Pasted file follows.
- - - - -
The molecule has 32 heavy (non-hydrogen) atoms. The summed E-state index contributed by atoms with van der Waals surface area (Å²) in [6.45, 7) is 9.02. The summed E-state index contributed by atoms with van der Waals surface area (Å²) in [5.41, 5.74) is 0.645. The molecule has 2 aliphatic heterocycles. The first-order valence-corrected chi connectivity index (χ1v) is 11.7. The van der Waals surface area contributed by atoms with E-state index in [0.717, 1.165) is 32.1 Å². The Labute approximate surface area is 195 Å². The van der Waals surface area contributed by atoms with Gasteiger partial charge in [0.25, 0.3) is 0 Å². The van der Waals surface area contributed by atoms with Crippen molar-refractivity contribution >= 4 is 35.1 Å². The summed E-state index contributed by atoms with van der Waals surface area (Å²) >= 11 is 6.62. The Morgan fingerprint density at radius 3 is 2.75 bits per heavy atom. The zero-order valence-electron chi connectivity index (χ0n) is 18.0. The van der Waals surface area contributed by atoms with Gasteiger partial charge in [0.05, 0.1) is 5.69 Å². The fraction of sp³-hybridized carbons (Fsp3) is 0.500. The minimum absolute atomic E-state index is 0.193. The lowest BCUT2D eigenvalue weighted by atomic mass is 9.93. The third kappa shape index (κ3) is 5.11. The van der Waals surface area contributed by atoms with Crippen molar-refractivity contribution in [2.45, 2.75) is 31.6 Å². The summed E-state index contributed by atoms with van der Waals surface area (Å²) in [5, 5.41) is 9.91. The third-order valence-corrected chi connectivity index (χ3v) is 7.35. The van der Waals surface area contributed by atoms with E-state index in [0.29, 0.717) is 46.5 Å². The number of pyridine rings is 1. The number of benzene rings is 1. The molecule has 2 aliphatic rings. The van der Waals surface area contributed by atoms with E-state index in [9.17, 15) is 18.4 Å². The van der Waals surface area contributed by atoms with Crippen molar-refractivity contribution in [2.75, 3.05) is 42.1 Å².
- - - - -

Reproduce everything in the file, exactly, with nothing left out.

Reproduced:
The molecule has 32 heavy (non-hydrogen) atoms. The summed E-state index contributed by atoms with van der Waals surface area (Å²) in [6.45, 7) is 9.02. The summed E-state index contributed by atoms with van der Waals surface area (Å²) in [5.41, 5.74) is 0.645. The molecule has 2 aliphatic heterocycles. The first-order valence-corrected chi connectivity index (χ1v) is 11.7. The van der Waals surface area contributed by atoms with E-state index in [0.717, 1.165) is 32.1 Å². The Labute approximate surface area is 195 Å². The van der Waals surface area contributed by atoms with Gasteiger partial charge in [0.25, 0.3) is 0 Å². The van der Waals surface area contributed by atoms with Crippen molar-refractivity contribution >= 4 is 35.1 Å². The summed E-state index contributed by atoms with van der Waals surface area (Å²) >= 11 is 6.62. The Morgan fingerprint density at radius 3 is 2.75 bits per heavy atom. The zero-order valence-electron chi connectivity index (χ0n) is 18.0. The van der Waals surface area contributed by atoms with Gasteiger partial charge in [0.05, 0.1) is 5.69 Å². The fraction of sp³-hybridized carbons (Fsp3) is 0.500. The minimum absolute atomic E-state index is 0.193. The lowest BCUT2D eigenvalue weighted by atomic mass is 9.93. The third kappa shape index (κ3) is 5.11. The van der Waals surface area contributed by atoms with Crippen molar-refractivity contribution in [2.45, 2.75) is 31.6 Å². The summed E-state index contributed by atoms with van der Waals surface area (Å²) in [5, 5.41) is 9.91. The third-order valence-corrected chi connectivity index (χ3v) is 7.35. The van der Waals surface area contributed by atoms with E-state index in [0.29, 0.717) is 46.5 Å². The number of pyridine rings is 1. The number of benzene rings is 1. The molecule has 2 aliphatic rings. The van der Waals surface area contributed by atoms with E-state index in [9.17, 15) is 18.4 Å². The van der Waals surface area contributed by atoms with Crippen molar-refractivity contribution in [2.75, 3.05) is 42.1 Å².